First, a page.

Five U.S. soldiers were directly involved in the burning of Qurans last week at the Bagram airbase in Afghanistan, defense and military officials told NBC News.
The officials were speaking about the conclusion of a U.S. military investigation. They told NBC News that the investigation is not complete, but it appears that the five soldiers involved will not face criminal charges. Instead, it is "likely" they would face non-judicial punishment, which could be as simple as a reprimand.
The rank and identities of the five accused have not been made public, NBC News said.
The investigation's results will not be released until a similar joint investigation by the Afghan government and the U.S. is made public, which could come in a "matter of days," officials told NBC News said.
Despite an apology from President Barack Obama, the incident at Bagram airbase, which is being used by both U.S. and foreign forces under the NATO banner, ignited a wave of anti-Western fury across the country. Muslims consider the Quran the literal word of God and treat each book with deep reverence.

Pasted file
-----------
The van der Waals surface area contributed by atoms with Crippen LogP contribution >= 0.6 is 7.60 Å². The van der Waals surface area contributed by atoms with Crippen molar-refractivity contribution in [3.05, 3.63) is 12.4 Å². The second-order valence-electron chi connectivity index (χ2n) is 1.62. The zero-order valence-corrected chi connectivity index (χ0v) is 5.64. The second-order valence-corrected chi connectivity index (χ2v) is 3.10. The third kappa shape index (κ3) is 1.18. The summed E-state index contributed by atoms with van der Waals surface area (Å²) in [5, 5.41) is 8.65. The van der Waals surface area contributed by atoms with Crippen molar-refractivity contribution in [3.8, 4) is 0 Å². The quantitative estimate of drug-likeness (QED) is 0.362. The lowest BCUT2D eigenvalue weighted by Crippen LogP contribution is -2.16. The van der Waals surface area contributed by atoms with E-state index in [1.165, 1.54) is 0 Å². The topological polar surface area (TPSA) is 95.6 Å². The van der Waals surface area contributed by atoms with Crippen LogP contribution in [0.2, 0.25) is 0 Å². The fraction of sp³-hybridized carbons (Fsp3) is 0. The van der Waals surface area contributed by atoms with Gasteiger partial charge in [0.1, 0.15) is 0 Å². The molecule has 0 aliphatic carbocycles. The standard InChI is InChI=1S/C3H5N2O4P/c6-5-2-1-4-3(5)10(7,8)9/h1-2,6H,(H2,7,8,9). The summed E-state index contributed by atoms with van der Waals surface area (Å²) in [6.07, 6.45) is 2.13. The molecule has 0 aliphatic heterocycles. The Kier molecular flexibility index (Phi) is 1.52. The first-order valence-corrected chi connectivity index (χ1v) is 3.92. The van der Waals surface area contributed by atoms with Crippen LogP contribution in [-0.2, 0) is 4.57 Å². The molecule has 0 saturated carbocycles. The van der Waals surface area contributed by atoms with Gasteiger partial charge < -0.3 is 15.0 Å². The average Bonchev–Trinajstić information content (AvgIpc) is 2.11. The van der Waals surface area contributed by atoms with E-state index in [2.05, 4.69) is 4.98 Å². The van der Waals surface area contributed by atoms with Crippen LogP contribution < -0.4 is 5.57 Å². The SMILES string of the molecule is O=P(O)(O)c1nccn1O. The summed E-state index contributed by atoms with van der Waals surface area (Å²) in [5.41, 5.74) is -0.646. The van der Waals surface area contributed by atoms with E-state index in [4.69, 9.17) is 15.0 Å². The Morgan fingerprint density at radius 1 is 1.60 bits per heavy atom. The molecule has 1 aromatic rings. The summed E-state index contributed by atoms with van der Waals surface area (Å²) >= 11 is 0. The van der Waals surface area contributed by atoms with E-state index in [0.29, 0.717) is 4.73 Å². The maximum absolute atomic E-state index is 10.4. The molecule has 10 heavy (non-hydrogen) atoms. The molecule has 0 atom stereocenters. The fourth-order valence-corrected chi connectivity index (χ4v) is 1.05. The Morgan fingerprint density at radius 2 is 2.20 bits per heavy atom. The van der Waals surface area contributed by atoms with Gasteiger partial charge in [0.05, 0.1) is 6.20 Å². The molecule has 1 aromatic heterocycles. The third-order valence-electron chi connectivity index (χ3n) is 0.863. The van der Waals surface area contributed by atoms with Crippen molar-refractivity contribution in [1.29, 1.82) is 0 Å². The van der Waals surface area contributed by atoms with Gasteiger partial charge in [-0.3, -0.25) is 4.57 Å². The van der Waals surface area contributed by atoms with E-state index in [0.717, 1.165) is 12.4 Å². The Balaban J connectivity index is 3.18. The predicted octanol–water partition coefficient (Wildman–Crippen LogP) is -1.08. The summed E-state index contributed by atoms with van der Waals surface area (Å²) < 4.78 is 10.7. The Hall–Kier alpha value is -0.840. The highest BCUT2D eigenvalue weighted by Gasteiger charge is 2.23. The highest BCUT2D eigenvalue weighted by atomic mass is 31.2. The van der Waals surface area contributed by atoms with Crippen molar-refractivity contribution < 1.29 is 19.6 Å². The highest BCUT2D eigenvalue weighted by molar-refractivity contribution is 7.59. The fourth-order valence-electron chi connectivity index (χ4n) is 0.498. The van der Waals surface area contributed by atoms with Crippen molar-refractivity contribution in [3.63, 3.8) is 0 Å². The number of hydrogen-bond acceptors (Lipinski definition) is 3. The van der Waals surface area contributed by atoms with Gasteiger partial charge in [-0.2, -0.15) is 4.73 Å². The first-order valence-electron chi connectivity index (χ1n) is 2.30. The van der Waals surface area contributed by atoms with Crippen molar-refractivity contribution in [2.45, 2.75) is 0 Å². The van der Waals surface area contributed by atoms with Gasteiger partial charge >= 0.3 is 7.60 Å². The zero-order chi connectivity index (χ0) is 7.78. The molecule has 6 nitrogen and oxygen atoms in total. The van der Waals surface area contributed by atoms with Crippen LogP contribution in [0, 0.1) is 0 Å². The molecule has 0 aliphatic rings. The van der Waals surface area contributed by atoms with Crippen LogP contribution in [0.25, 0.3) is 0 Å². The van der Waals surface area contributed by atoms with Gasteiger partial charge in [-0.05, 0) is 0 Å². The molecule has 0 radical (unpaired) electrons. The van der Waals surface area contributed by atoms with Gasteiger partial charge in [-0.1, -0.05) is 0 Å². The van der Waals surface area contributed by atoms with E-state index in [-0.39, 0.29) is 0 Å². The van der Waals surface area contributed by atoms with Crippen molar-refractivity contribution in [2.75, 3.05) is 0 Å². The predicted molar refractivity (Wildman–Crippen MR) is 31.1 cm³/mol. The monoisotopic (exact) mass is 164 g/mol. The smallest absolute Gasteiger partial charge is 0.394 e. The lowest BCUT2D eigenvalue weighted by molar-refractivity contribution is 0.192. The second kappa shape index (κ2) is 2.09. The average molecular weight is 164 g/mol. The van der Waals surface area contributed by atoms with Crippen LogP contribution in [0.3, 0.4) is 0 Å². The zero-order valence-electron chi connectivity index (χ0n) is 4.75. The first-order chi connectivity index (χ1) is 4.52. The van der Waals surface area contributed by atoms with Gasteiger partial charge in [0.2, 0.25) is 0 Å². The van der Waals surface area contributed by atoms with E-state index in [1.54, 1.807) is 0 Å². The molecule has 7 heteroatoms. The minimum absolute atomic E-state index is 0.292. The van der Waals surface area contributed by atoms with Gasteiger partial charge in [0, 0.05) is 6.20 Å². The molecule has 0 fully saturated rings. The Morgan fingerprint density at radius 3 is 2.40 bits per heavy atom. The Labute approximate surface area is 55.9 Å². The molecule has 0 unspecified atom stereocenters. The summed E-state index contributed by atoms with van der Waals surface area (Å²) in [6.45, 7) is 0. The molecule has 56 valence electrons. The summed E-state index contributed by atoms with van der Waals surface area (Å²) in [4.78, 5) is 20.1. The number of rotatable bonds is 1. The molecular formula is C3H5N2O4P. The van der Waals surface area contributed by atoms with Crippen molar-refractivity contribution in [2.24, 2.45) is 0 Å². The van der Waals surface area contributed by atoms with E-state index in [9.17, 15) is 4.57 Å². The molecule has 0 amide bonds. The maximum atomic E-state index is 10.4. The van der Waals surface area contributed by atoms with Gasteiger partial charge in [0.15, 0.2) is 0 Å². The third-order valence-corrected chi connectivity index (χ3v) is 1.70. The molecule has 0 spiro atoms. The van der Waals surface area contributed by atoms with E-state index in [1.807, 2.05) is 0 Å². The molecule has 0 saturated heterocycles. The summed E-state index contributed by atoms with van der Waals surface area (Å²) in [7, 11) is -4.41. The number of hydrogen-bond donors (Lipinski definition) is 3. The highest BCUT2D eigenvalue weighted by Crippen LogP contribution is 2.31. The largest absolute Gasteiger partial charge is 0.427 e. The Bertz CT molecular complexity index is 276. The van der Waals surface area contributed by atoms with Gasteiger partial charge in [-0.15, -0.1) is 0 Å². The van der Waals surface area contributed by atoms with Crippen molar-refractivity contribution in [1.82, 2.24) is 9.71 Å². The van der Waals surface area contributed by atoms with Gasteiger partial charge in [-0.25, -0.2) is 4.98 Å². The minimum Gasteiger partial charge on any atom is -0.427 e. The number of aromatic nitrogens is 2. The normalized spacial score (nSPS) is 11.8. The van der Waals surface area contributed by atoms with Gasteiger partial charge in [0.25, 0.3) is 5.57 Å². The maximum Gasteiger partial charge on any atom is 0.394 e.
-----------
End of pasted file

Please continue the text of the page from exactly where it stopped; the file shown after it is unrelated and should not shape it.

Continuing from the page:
At least 30 people were killed in the protests.
The Quran burnings hurt U.S. efforts to win more trust from Afghans, an essential part of efforts to weaken the Taliban and force the militant group to negotiate an end to the war, now in its 11th year.
The Washington Post first reported that investigators appointed by Marine Gen. John R. Allen, the top U.S. commander in Afghanistan, found that the soldiers removed the Qurans from a prison located at Bagram air base after they were found to contain extremist messages.
According to the article, the books were then placed in an office for safekeeping. But they were mistaken for garbage and taken to a landfill on the base.
Afghan employees identified the books as Qurans just as their pages caught fire, the Post says.
Officials told the paper it's unlikely the names of the five soldiers will be released or that their punishment will include a public trial in Afghanistan, as clerics demanded.
“What they did was careless, but there was no ill will,” a military official told the Post.
This article includes reporting by NBC News' Jim Miklaszewski.
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